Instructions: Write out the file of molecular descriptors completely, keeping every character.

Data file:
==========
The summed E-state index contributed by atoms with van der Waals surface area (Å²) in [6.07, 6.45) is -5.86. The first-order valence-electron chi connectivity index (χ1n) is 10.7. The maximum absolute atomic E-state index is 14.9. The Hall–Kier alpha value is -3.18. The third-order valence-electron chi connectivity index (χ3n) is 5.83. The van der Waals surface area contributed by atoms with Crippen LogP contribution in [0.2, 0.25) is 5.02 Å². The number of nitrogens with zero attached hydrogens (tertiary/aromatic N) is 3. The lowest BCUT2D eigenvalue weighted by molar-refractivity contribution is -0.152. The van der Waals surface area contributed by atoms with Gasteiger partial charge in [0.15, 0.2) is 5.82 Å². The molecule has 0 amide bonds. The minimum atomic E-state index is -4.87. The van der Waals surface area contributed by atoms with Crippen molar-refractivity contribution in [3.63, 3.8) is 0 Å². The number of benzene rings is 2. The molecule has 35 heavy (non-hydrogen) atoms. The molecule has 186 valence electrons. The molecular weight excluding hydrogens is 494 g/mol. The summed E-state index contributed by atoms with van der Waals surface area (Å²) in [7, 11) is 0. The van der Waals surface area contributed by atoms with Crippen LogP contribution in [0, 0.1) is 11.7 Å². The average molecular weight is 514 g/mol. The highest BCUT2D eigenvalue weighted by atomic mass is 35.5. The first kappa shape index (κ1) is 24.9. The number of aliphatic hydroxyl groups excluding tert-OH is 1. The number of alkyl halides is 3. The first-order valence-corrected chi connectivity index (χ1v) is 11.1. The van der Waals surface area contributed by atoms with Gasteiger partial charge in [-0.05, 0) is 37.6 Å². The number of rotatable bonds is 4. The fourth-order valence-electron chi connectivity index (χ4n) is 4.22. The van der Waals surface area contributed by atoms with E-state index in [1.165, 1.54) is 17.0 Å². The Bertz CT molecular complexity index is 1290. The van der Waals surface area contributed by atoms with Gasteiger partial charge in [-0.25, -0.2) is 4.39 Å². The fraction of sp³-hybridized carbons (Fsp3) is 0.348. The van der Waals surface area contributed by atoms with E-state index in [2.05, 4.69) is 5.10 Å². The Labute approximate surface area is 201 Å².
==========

The summed E-state index contributed by atoms with van der Waals surface area (Å²) in [6.07, 6.45) is -5.86. The first-order valence-electron chi connectivity index (χ1n) is 10.7. The maximum absolute atomic E-state index is 14.9. The Hall–Kier alpha value is -3.18. The third-order valence-electron chi connectivity index (χ3n) is 5.83. The van der Waals surface area contributed by atoms with Crippen LogP contribution in [0.2, 0.25) is 5.02 Å². The number of nitrogens with zero attached hydrogens (tertiary/aromatic N) is 3. The lowest BCUT2D eigenvalue weighted by molar-refractivity contribution is -0.152. The van der Waals surface area contributed by atoms with Gasteiger partial charge in [0.15, 0.2) is 5.82 Å². The molecule has 0 amide bonds. The minimum atomic E-state index is -4.87. The van der Waals surface area contributed by atoms with Crippen molar-refractivity contribution in [3.63, 3.8) is 0 Å². The number of benzene rings is 2. The molecule has 35 heavy (non-hydrogen) atoms. The molecule has 186 valence electrons. The molecular weight excluding hydrogens is 494 g/mol. The summed E-state index contributed by atoms with van der Waals surface area (Å²) in [7, 11) is 0. The van der Waals surface area contributed by atoms with Crippen LogP contribution in [0, 0.1) is 11.7 Å². The average molecular weight is 514 g/mol. The highest BCUT2D eigenvalue weighted by atomic mass is 35.5. The first kappa shape index (κ1) is 24.9. The number of aliphatic hydroxyl groups excluding tert-OH is 1. The number of alkyl halides is 3. The first-order valence-corrected chi connectivity index (χ1v) is 11.1. The van der Waals surface area contributed by atoms with Gasteiger partial charge in [-0.05, 0) is 37.6 Å². The number of rotatable bonds is 4. The fourth-order valence-electron chi connectivity index (χ4n) is 4.22. The van der Waals surface area contributed by atoms with E-state index in [1.165, 1.54) is 17.0 Å². The Bertz CT molecular complexity index is 1290. The van der Waals surface area contributed by atoms with Gasteiger partial charge in [-0.25, -0.2) is 4.39 Å². The fraction of sp³-hybridized carbons (Fsp3) is 0.348. The van der Waals surface area contributed by atoms with E-state index in [2.05, 4.69) is 5.10 Å². The Labute approximate surface area is 201 Å².